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Marina Antunes [Celluloid 06.06.14] Canada horror comedy



On the surface, the idea of mashing a cop movie with a werewolf movie sounds completely ridiculous and to be fair, Lowell Dean's WolfCop is pretty ridiculous but it's the best kind of ridiculous. The kind that you want to share with your friends and re-watch with beer and pizza and perhaps even model Halloween costumes after. Yes, it's a bit crazy. Crazy fun!

Lou Garou isn't a very good cop. He drinks too much, shows up late and as far as his co-workers and the townsfolk are concerned, he's pretty much good for nothing more than downing drinks at the local bar. After a particularly heavy night of drinking, Lou wakes up feeling worse than usual but he makes the best of it, even doing some actual police work but the day doesn't end so well – he transforms into a werewolf and wreaks havoc for a while before being taken down by his best friend Willie. The pair soon discover that Lou has been turned into a werewolf on purpose as part of an evil occult grand plan and worse still, he's not the first victim of this weird cult.


There's a bit more than that going on, truth be told WolfCop has far more story and character development than I could have possibly anticipated, and as much fun as it is to discover this world of cults and werewolf creation with the characters (it's great that we know just as little as the lead character does – makes the discovery more entertaining), what really makes WolfCop fun are the tongue-in-cheek moments. The subtle (and not so subtle) references to the movie's Canadian-ness (just in case you're starting to forget where this awesome came from), ridiculous touches (like the name of the local donut shop), a sex scene so over the top (set to Gowan no less!) that it gives The Room a run for its money and most notably the outstanding werewolf transformations.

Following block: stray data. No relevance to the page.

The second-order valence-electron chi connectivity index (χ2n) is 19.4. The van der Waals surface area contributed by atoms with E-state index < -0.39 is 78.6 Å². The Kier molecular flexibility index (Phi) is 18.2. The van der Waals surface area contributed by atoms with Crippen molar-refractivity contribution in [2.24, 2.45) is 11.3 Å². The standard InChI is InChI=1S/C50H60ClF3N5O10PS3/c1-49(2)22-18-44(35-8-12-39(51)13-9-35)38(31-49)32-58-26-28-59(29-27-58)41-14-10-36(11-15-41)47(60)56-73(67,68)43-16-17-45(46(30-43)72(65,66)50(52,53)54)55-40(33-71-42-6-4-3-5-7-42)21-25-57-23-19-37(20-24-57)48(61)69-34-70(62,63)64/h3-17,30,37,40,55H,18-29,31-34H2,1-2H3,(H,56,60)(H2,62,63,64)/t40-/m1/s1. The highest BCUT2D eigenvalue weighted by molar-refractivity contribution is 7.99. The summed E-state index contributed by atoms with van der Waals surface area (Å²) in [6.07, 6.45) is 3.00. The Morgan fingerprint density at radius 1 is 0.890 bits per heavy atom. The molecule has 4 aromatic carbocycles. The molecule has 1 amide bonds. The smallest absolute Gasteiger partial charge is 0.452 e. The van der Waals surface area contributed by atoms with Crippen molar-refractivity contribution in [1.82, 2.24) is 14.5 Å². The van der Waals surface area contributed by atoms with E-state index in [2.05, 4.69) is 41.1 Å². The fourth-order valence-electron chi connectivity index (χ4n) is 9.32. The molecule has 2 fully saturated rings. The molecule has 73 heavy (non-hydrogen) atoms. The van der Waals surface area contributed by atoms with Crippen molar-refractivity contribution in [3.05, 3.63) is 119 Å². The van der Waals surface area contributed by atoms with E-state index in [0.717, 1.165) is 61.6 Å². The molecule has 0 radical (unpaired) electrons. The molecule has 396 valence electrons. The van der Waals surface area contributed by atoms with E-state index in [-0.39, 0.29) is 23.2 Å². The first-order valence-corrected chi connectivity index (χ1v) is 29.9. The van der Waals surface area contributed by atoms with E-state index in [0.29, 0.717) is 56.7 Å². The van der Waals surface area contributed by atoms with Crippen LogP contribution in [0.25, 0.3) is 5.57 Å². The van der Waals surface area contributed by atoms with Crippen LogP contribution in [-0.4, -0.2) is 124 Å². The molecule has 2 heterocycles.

Emersen Ziffle's werewolf design isn't only impressive, the transformations themselves are spectacular and Dean captures them, particularly the first, in minute detail. I love that for once the camera isn't cutting away and cutting back to the finished transformation. We get to see the entire ugly thing - and it's a thing of beauty and though not quite en-par with the bar setting An American Werewolf In London (hard to believe we haven't managed to top this yet), it comes pretty damned close; particularly the first time we see it, a scene so gloriously horrifying that I could barely believe what I'd just seen.

If you can't handle a bit of over acting, some cheesy dialogue and awesome werewolf transformations, then this movie is not for you but if you dig a bit of camp that wreaks of 80s nostalgia, then WolfCop is not to be missed, especially since it marks the beginning of what will likely be a ridiculously entertaining (and unlikely) franchise of awesome.

WolfCop opens in various cities across Canada on June 6.

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